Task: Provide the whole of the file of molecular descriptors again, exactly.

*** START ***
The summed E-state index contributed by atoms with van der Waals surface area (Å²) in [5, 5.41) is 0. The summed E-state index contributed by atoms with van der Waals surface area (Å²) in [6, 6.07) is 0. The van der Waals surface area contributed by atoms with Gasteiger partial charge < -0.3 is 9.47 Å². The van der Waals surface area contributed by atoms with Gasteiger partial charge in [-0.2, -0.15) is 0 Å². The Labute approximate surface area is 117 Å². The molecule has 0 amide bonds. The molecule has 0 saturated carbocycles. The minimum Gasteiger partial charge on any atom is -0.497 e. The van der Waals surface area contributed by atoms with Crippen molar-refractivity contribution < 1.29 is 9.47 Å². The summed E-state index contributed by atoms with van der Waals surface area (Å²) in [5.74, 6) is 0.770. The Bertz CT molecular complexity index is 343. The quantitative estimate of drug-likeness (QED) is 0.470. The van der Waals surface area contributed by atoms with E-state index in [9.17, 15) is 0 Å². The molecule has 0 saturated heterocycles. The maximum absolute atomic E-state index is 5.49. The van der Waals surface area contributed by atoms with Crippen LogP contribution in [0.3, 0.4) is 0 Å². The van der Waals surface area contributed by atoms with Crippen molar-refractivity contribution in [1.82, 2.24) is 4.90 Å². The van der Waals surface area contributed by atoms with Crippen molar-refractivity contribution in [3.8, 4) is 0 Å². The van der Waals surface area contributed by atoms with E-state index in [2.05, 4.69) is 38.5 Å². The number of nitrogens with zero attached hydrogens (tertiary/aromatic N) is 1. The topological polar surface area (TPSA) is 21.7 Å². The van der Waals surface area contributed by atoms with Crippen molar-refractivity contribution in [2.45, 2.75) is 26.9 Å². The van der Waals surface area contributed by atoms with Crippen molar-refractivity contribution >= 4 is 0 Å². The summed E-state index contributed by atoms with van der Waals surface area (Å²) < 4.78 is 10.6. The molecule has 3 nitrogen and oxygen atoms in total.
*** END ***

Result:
The summed E-state index contributed by atoms with van der Waals surface area (Å²) in [5, 5.41) is 0. The summed E-state index contributed by atoms with van der Waals surface area (Å²) in [6, 6.07) is 0. The van der Waals surface area contributed by atoms with Gasteiger partial charge < -0.3 is 9.47 Å². The van der Waals surface area contributed by atoms with Gasteiger partial charge in [-0.2, -0.15) is 0 Å². The Labute approximate surface area is 117 Å². The molecule has 0 amide bonds. The molecule has 0 saturated carbocycles. The minimum Gasteiger partial charge on any atom is -0.497 e. The van der Waals surface area contributed by atoms with Crippen molar-refractivity contribution < 1.29 is 9.47 Å². The summed E-state index contributed by atoms with van der Waals surface area (Å²) in [5.74, 6) is 0.770. The Bertz CT molecular complexity index is 343. The quantitative estimate of drug-likeness (QED) is 0.470. The van der Waals surface area contributed by atoms with E-state index in [9.17, 15) is 0 Å². The molecule has 0 saturated heterocycles. The maximum absolute atomic E-state index is 5.49. The van der Waals surface area contributed by atoms with Crippen LogP contribution in [0.3, 0.4) is 0 Å². The van der Waals surface area contributed by atoms with Crippen molar-refractivity contribution in [1.82, 2.24) is 4.90 Å². The van der Waals surface area contributed by atoms with Crippen molar-refractivity contribution in [3.8, 4) is 0 Å². The van der Waals surface area contributed by atoms with E-state index in [2.05, 4.69) is 38.5 Å². The number of nitrogens with zero attached hydrogens (tertiary/aromatic N) is 1. The topological polar surface area (TPSA) is 21.7 Å². The van der Waals surface area contributed by atoms with Crippen molar-refractivity contribution in [2.45, 2.75) is 26.9 Å². The van der Waals surface area contributed by atoms with Crippen molar-refractivity contribution >= 4 is 0 Å². The summed E-state index contributed by atoms with van der Waals surface area (Å²) < 4.78 is 10.6. The molecule has 3 nitrogen and oxygen atoms in total.